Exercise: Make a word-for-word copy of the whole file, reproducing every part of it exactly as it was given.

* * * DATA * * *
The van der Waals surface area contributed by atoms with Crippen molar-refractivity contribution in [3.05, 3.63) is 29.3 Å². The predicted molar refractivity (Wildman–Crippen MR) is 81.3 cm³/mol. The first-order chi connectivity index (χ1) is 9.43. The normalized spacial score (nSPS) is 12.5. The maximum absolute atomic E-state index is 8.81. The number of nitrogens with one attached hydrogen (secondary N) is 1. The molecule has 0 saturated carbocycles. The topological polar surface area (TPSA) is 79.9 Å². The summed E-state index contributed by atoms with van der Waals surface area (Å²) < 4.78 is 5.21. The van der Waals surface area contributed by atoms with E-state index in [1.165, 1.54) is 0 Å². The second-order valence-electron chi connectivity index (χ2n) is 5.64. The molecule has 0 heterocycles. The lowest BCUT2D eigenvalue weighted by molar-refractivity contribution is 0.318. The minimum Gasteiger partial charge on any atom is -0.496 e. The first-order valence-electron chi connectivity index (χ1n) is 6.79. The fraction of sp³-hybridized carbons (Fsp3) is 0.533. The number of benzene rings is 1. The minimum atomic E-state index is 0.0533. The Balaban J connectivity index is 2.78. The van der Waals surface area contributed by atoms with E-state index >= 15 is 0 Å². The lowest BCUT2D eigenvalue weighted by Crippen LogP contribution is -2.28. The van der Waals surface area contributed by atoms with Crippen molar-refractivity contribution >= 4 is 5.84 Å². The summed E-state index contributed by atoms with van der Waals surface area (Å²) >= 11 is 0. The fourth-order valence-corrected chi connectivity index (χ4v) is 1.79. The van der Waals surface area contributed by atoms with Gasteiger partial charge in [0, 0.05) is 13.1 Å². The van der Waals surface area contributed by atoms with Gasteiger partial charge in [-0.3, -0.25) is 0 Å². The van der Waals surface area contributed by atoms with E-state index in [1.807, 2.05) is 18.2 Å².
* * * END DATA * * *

The van der Waals surface area contributed by atoms with Crippen molar-refractivity contribution in [3.05, 3.63) is 29.3 Å². The predicted molar refractivity (Wildman–Crippen MR) is 81.3 cm³/mol. The first-order chi connectivity index (χ1) is 9.43. The normalized spacial score (nSPS) is 12.5. The maximum absolute atomic E-state index is 8.81. The number of nitrogens with one attached hydrogen (secondary N) is 1. The molecule has 0 saturated carbocycles. The topological polar surface area (TPSA) is 79.9 Å². The summed E-state index contributed by atoms with van der Waals surface area (Å²) < 4.78 is 5.21. The van der Waals surface area contributed by atoms with E-state index in [1.165, 1.54) is 0 Å². The second-order valence-electron chi connectivity index (χ2n) is 5.64. The molecule has 0 heterocycles. The lowest BCUT2D eigenvalue weighted by molar-refractivity contribution is 0.318. The minimum Gasteiger partial charge on any atom is -0.496 e. The first-order valence-electron chi connectivity index (χ1n) is 6.79. The fraction of sp³-hybridized carbons (Fsp3) is 0.533. The number of benzene rings is 1. The minimum atomic E-state index is 0.0533. The Balaban J connectivity index is 2.78. The van der Waals surface area contributed by atoms with E-state index >= 15 is 0 Å². The lowest BCUT2D eigenvalue weighted by Crippen LogP contribution is -2.28. The van der Waals surface area contributed by atoms with Crippen molar-refractivity contribution >= 4 is 5.84 Å². The summed E-state index contributed by atoms with van der Waals surface area (Å²) >= 11 is 0. The fourth-order valence-corrected chi connectivity index (χ4v) is 1.79. The van der Waals surface area contributed by atoms with Gasteiger partial charge in [0, 0.05) is 13.1 Å². The van der Waals surface area contributed by atoms with Gasteiger partial charge in [-0.3, -0.25) is 0 Å². The van der Waals surface area contributed by atoms with E-state index in [1.807, 2.05) is 18.2 Å².